Members - Reputation: 100
Posted 04 April 2012 - 07:10 AM
I'm software developer ( unfortunatelly not in game industry :-( ) and I compose music as my hobby. I was
thinking of leaving my job, because it is all about the same, i'm more and more bored from projects i work on,
currently i am in bank sector, which is worst of all...
Instead of it I would make profession from my hobby. I'm playing with this idea for some time and I decided to
do some demos first, that could be sent/shown to someone ( although i have no idea to whom ;) ) I think, that
I got to this point, where i can do it.
I'm still unsure about genre, what could be really needed. What companies are asking for. For instance, lately I took
interest in composing for trailers. But do companies hire someone just for trailer? Or do they have in-house composers
for all this kind of work?
I give here link to some of my songs: http://soundcloud.co...tin-von-hagenau
I would really appreciate,to have some feedback from you from game industry like : this could/could not be used in
some game, bad quality, it lacks something, it started good, then went wrong and similar.
Moderators - Reputation: 4925
Posted 08 April 2012 - 07:25 AM
- many of the cues I listened to were over several minutes long. This is great for certain types of games and platforms but for some devices this would be too much content. Mobile games, while becoming more and more powerful each year, usually have a fairly small audio data budget. Most of those games want a shorter, looping segment. Writing shorter cues requires a different set up skills and approaches because you need to get right to the point, make it loopable but enjoyable over a long period of time.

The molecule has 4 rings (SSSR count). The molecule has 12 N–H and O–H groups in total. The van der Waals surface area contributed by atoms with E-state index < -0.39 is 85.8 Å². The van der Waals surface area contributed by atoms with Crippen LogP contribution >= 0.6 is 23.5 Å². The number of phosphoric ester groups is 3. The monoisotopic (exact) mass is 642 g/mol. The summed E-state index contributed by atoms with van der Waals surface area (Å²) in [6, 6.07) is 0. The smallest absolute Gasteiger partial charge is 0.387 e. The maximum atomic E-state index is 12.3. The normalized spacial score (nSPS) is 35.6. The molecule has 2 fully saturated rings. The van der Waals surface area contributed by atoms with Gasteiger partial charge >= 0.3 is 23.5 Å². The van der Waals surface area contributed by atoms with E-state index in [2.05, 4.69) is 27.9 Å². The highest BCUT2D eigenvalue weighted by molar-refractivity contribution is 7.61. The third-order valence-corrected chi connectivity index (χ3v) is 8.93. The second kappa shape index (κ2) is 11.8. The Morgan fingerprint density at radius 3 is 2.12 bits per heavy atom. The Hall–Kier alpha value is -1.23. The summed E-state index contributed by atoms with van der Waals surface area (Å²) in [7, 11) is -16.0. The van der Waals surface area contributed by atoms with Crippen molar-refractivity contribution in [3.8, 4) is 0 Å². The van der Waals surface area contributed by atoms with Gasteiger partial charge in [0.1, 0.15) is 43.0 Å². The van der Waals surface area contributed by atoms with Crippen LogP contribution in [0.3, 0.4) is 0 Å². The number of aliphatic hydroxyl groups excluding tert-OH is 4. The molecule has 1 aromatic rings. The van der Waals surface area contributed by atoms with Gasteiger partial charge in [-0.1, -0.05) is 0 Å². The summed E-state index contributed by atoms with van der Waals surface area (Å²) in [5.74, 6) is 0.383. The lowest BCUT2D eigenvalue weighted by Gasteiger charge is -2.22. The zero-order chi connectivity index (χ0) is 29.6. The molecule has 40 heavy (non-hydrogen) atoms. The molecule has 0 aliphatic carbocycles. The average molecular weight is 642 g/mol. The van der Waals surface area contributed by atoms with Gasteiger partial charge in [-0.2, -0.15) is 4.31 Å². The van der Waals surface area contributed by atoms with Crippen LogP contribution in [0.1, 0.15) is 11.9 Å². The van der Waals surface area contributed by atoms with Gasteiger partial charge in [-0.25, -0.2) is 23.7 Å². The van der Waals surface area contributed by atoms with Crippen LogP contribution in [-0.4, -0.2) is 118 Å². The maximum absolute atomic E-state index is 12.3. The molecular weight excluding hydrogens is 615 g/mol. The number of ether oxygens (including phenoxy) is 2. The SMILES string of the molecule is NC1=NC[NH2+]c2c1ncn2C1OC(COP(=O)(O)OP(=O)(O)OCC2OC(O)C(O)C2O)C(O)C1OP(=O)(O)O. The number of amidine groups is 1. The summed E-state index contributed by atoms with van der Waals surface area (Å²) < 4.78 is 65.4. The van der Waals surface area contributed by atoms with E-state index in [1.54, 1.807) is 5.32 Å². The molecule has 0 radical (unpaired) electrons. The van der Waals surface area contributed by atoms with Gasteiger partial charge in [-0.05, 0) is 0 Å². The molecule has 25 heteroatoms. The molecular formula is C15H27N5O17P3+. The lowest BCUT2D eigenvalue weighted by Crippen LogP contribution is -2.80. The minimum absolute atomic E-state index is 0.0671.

- many mobile devices don't have super awesome speakers. Sure a player can plug in headphones but if someone doesn't then you're stuck with the native speaker. Most have little to no low end - due to the small size and composition of the speaker. You need to allot for this limitation.
- you have some interesting ideas and approaches! The biggest thing you need to work on is your actual sounds. They're fighting you because the quality isn't that great. Look into 3rd sample libraries from various companies such as East West, 8dio, Soundiron, Spitfire, VSL, Vir2 and others. Some can get quite expensive but the added realism and flexibility really helps.
- explore more post production tricks and approaches. Even with the samples you have now I think there are many ways you can bring your pieces more to life. Several of the cues I checked out were orchestral so in that vein we're after realism - are we not? You want to be able to convince the listener that an actual ensemble of players performed this piece. This means tweaking things such as tempo, note playment, velocity of notes, volume automation, etc. Do everything you can to make the piece sound as organic as possible. Humans rarely, if ever, play 10 notes exactly the same. Heck they probably don't even play 5 notes exactly the same.
But do companies hire someone just for trailer? Or do they have in-house composers for all this kind of work?
It varies, really. Sometimes cues from the actual project are used but more often library cues are licensed out for a trailer. There are some cases where an in-house composer writes some music for a trailer. I did that a lot while working for FUNimation.
Nate (AT) MadsenStudios (DOT) Com
Denver, Colorado USA
Members - Reputation: 106
Posted 28 April 2012 - 02:43 PM
Your music sounds great, better than mine, especially in the orchestral stuff. However, making a living as a freelance musician is rough. As you've probably seen, there are tons of people giving away music of all quality levels.
I have made some money off music, but I'd starve to death if music was all I did. Maybe that'll change someday, but I have had to spend tons of time messaging developers and posting on boards just to land the smallest of jobs. Not to discourage you or anything, but if you're going to leave your job, you should have a few things lined up in case music doesn't pay all the bills.